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Before this very particular month begins, we thought of making a very small summary of some of the basic concepts of Ramadan. We hope it will be useful to those who have never experienced it before.
The month of abstention
Ramadan is the 9th month of the lunar calendar and the one during which the Quran was first revealed to the prophet Muhammad. During this entire period of time, Muslims around the world are prescribed fasting, the 4th pillar of Islam. The faithful are forbidden to eat, drink, smoke or have sexual relations from sunrise to sunset, except for the sick, travelers and, in general, those who would struggle to bear it. However, they will have to make up for lost days as soon as possible or, if not possible, feeding the poor and hungry.
It is very important to underline how during this month, more than a mere separation from water and food, we are witnessing a real abstention from the world and, in particular, from any bad behavior. The Muslim, in order for his efforts to be valid, must make a 360 ° change, trying as far as possible to avoid any bad habit, in the hope of eliminating it forever.
Understanding from absence
As in everyday life, it is much easier to understand the value of things when we are missing them. Ramadan in a certain sense tries to make us experience the same sensations, putting those who follow him in the condition of truly understanding the value of what they have. In this month we are stripped of everything and, precisely for this reason, we are more sensitive to the sufferings of the poor, placed at the same level as the rich for most of the day.
Basic goods such as water, kisses and bread become a small luxury, leading us to truly understand what our life would be like without these little joys. If you want to see it in these terms, you are “lowered” in the physical to “get up” spiritually.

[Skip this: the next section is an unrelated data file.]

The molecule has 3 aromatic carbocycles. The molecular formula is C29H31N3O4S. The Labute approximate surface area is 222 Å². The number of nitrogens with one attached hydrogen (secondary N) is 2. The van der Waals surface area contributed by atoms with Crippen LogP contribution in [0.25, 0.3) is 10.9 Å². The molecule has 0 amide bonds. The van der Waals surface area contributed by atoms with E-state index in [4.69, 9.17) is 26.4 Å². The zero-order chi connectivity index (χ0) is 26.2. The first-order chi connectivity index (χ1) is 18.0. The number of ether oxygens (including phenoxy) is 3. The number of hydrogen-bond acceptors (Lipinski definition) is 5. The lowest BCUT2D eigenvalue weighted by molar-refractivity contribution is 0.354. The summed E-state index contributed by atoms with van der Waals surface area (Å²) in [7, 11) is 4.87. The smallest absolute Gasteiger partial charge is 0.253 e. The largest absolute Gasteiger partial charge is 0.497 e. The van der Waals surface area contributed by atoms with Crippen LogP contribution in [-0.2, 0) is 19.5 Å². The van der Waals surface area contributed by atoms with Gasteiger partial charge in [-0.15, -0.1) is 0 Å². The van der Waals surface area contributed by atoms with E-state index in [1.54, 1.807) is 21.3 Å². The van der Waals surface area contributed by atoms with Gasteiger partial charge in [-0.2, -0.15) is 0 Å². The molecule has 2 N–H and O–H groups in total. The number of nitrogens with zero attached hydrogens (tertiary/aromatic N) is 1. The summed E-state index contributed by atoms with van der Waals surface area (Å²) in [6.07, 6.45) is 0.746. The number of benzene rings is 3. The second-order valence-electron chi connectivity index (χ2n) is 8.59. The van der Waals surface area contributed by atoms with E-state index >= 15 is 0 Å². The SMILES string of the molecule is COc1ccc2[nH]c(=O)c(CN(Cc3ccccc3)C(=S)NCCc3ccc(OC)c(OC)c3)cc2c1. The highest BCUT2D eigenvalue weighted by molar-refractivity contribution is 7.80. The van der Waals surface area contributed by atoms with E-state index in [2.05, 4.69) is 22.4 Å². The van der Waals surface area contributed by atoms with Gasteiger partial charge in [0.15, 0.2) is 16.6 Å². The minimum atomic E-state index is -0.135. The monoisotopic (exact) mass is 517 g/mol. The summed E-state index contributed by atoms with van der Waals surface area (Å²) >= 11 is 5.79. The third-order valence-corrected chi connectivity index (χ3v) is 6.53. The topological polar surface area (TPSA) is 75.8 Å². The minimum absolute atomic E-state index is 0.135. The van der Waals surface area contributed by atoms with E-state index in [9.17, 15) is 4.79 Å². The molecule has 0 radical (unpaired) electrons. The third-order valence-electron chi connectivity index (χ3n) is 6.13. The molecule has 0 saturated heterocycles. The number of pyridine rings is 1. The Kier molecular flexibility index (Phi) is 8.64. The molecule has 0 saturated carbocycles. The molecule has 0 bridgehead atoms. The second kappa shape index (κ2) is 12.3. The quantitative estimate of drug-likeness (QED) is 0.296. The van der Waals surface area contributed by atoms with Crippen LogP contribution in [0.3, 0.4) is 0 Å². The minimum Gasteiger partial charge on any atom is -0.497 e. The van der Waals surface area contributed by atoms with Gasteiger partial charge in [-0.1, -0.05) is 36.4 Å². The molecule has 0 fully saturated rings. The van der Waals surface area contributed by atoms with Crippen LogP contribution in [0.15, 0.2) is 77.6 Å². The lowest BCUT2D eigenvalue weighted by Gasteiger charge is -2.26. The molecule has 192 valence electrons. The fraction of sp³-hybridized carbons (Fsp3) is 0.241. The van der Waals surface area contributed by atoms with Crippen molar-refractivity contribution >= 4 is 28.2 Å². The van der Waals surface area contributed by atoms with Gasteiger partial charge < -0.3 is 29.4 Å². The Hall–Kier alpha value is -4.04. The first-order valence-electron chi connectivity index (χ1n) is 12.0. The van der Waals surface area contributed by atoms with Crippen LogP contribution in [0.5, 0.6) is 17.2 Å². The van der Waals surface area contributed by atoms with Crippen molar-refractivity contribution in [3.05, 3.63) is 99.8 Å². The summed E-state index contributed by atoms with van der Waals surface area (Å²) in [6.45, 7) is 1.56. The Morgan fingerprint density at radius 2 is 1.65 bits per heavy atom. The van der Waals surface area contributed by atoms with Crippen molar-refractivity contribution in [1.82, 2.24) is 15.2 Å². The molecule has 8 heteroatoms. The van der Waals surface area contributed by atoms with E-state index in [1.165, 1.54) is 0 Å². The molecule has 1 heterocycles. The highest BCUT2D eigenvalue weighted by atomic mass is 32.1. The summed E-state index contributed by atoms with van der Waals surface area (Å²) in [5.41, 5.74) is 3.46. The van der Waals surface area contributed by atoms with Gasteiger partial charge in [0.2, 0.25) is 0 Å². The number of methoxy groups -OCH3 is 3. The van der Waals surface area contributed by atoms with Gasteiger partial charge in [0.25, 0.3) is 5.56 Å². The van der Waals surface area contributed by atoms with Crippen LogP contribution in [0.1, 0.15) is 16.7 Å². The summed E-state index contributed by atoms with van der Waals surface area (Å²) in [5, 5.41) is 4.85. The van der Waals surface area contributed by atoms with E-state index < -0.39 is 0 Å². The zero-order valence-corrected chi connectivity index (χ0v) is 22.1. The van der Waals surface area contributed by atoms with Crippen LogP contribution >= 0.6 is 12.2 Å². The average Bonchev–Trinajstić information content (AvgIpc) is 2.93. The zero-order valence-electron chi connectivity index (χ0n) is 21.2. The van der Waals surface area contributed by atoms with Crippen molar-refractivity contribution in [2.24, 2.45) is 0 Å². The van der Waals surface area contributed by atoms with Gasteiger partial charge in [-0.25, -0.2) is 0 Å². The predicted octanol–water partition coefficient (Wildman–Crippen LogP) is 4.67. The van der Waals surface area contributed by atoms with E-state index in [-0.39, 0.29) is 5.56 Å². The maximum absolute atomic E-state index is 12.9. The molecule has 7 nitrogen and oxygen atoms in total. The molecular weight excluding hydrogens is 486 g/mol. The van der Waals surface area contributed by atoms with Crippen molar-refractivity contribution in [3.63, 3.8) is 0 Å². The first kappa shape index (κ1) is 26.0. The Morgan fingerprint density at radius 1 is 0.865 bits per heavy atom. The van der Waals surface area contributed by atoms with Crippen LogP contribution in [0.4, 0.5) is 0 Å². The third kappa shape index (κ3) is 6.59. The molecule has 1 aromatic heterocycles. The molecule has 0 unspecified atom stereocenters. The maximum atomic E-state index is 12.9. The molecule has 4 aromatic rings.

In addition to abstinence, Ramadan also brings with it a whole series of practices, mandatory or otherwise, which are considered “meritorious” and, therefore, particularly attractive during this month. According to tradition, in fact, the good deeds carried out during these 29/30 days will have a greater value than those carried out at any other time of the year, pushing even more to pious behavior.
One of the best known practices from this point of view is tarawih, an optional optional Ramadan prayer. The latter is carried out by the faithful once the sun has set and can be more or less long depending on the choice of imams and mosques. Other typical initiatives of this month are the numerous public and non-public iftar / dinners that are organized, a way to share with others the efforts of the day and the pleasure of a fresh drink.
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